This level of mass neurosis is induced by regular alarms in a sensationalistic media that magnifies threats such as terrorism, nuclear war, violent crime, domestic revolution, or epidemic disease. The aim is to maintain a politically useful malaise of fretting, excitement and despondency, and to thereby stultify public spirit and cause the people to “lose their nerve.”
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Spreading mass neurosis among one’s own people is sometimes described as “brainwashing,” although deliberate inducement of nervous exhaustion is better understood as spirit-washing. The aim is to break the public spirit of mental resistance to outrageous policies, propaganda and demands. If your aim is to swindle a man, you want to play the trick when he is exhausted and a “nervous wreck.”. Two experts on the Communists’ use of mass neurosis explain
“Brainwashing is not primarily a technique to make prisoners of war confess to imaginary crimes and betray their country’s secrets. It is primarily a means of transforming the character structure of an entire population and of keeping that population in a permanent condition of mental subordination to the Communist state, of unhesitating belief in all that it asserts, in chronic anxiety, neurotic tension and disintegrated personality state.”*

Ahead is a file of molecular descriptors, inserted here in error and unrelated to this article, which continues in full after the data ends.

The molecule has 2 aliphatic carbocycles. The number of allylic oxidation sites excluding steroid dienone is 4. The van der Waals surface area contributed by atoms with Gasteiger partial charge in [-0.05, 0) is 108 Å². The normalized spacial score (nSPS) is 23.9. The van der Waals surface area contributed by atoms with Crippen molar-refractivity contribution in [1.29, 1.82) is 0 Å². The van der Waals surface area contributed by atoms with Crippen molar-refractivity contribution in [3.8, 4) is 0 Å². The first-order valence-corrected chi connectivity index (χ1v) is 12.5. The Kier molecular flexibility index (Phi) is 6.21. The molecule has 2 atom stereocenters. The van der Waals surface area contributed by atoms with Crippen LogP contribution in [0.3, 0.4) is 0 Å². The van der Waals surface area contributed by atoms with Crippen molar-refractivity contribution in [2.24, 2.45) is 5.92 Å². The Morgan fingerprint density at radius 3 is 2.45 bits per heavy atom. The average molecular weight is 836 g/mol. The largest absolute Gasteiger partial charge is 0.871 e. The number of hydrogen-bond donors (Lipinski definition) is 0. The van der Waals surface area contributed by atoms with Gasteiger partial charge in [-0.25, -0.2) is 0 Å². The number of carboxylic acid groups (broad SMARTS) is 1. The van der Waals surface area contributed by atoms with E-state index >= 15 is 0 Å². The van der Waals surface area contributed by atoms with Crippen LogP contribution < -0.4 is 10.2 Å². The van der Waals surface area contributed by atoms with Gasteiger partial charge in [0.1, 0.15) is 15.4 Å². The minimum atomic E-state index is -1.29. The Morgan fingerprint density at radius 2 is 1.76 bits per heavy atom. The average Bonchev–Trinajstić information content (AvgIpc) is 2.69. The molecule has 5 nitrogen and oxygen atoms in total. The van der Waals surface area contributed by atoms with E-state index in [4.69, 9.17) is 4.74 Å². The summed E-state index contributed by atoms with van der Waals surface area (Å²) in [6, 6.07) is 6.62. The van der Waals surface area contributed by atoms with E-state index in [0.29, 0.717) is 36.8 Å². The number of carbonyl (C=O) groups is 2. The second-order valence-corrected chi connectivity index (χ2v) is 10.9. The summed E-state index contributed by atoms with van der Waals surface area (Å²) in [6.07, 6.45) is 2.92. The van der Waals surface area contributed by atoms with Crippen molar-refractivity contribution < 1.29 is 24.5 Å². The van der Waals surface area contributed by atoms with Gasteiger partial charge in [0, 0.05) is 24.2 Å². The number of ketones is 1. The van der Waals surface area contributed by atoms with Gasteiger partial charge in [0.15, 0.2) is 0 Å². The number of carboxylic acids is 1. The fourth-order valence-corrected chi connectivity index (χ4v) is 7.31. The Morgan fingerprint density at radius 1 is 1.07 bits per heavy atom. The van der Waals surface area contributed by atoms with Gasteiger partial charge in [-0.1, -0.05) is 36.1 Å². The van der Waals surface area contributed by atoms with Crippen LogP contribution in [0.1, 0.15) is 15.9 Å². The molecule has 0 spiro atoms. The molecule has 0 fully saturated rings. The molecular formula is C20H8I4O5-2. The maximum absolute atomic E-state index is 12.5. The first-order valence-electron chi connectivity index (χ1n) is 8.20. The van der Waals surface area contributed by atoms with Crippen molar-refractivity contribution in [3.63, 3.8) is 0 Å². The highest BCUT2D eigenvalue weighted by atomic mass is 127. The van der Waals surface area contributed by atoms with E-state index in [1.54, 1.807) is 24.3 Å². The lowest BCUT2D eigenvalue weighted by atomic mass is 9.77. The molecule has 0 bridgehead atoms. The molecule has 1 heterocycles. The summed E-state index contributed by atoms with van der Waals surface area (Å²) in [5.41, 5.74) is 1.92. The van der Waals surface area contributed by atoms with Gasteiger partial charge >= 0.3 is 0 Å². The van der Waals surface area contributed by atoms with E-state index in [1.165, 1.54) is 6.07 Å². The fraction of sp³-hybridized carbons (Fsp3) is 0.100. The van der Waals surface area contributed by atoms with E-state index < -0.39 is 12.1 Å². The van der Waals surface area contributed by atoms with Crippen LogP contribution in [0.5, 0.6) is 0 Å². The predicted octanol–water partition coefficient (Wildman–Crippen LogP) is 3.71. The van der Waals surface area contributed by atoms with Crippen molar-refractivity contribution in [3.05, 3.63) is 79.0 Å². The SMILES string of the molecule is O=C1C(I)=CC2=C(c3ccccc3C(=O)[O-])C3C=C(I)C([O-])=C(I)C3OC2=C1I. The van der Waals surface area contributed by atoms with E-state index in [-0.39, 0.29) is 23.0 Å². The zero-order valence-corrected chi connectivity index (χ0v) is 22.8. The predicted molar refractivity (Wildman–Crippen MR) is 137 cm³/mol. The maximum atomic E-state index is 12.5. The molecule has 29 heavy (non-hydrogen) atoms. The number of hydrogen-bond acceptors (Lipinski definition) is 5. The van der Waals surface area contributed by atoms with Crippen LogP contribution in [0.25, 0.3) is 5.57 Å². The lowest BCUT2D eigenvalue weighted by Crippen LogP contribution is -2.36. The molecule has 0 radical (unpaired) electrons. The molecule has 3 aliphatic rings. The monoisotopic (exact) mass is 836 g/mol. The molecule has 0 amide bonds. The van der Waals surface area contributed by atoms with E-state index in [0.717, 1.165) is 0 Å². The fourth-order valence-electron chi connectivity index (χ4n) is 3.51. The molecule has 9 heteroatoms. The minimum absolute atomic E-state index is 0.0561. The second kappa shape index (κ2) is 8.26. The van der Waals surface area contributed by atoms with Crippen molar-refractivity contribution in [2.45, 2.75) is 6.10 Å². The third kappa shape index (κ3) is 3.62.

These same writers go on to explain that imputations of collective guilt help to spread neurosis and mental subordination. We see this at the personal level when a domineering husband controls his wife by harping on her real and imagined failures. We see it at the social level when the personalities of one segment of the population are deliberately disintegrated by public harping on their real and imagined crimes. The authors just quoted say,
“The mind is broken down by . . . the practice of requiring self-criticism and the denunciation of others, indoctrination and reindoctrination. The processes used involve arousal of guilt feelings and maintenance of a continuous atmosphere of tension and fear. Guilt is collective in the sense that the individual is made to feel responsible for his class, his community, his nation, for the class origin of his family, for the “crimes” of his nation, defining crime as anything which departs from the Communist line.”
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It is hard to deny that the Covid panic has made America into a neurotic nation, and that the simultaneous amplification of racial scapegoating is aggravating the nervous breakdown in a large subset of the population. This comes directly on the heels of the Islamic terrorist panic, and in the midst of “nerve shattering” changes in technology and the national economy.
I am not saying that Covid is fictional, or that Islamic terrorism was fictional, but that both crises appear to have been deliberately magnified in order to spread neurosis and nervous exhaustion, and to thereby break the public spirit of mental resistance to outrageous policies, propaganda and demands. And this mental strain has been deliberately enhanced for a subset of the population by “requiring self-criticism and the denunciation of others,” by “indoctrination and reindoctrination,” and by repeated “arousal of guilt feelings.”
The goal is to break our spirit and, so far as I can see, it is succeeding.
*) Béla Szunyogh, Psychological Warfare: An Introduction to Ideological Propaganda and the Techniques of Psychological Warfare (New York: William-Frederick Press, 1955), p. 77.
**) Nathaniel Weyl and Stefan Thomas Possony, The Geography of Intellect (Chicago: H. Regnery Co., 1963), pp. 231, 232.